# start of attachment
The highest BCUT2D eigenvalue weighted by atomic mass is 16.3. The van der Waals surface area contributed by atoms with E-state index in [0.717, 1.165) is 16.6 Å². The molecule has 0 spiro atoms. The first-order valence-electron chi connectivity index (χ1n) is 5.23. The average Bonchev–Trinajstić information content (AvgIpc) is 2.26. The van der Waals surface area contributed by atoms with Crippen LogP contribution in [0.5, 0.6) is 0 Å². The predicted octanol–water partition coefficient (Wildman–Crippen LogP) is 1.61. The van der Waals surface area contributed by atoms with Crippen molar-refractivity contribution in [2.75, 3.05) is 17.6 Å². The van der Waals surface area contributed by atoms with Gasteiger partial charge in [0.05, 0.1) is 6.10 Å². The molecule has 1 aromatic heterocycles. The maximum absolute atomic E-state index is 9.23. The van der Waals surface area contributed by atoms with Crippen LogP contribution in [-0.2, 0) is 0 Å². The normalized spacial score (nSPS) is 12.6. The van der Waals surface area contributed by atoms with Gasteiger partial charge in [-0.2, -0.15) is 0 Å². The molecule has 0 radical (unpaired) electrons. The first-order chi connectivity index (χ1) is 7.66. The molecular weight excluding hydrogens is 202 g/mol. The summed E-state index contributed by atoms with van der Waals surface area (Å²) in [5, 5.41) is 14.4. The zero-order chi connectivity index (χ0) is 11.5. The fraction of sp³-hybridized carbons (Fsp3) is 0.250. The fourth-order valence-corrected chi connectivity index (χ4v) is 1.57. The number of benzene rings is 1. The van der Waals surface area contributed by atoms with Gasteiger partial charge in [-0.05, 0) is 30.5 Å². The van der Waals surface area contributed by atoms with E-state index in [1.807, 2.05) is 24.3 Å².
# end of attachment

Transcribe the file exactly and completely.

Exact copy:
The highest BCUT2D eigenvalue weighted by atomic mass is 16.3. The van der Waals surface area contributed by atoms with E-state index in [0.717, 1.165) is 16.6 Å². The molecule has 0 spiro atoms. The first-order valence-electron chi connectivity index (χ1n) is 5.23. The average Bonchev–Trinajstić information content (AvgIpc) is 2.26. The van der Waals surface area contributed by atoms with Crippen LogP contribution in [0.5, 0.6) is 0 Å². The predicted octanol–water partition coefficient (Wildman–Crippen LogP) is 1.61. The van der Waals surface area contributed by atoms with Crippen molar-refractivity contribution in [2.75, 3.05) is 17.6 Å². The van der Waals surface area contributed by atoms with Gasteiger partial charge in [0.05, 0.1) is 6.10 Å². The molecule has 1 aromatic heterocycles. The maximum absolute atomic E-state index is 9.23. The van der Waals surface area contributed by atoms with Crippen LogP contribution in [-0.2, 0) is 0 Å². The normalized spacial score (nSPS) is 12.6. The van der Waals surface area contributed by atoms with Gasteiger partial charge in [-0.2, -0.15) is 0 Å². The molecule has 0 radical (unpaired) electrons. The first-order chi connectivity index (χ1) is 7.66. The molecular weight excluding hydrogens is 202 g/mol. The summed E-state index contributed by atoms with van der Waals surface area (Å²) in [5, 5.41) is 14.4. The zero-order chi connectivity index (χ0) is 11.5. The fraction of sp³-hybridized carbons (Fsp3) is 0.250. The fourth-order valence-corrected chi connectivity index (χ4v) is 1.57. The number of benzene rings is 1. The van der Waals surface area contributed by atoms with Gasteiger partial charge in [-0.05, 0) is 30.5 Å². The van der Waals surface area contributed by atoms with E-state index in [1.807, 2.05) is 24.3 Å².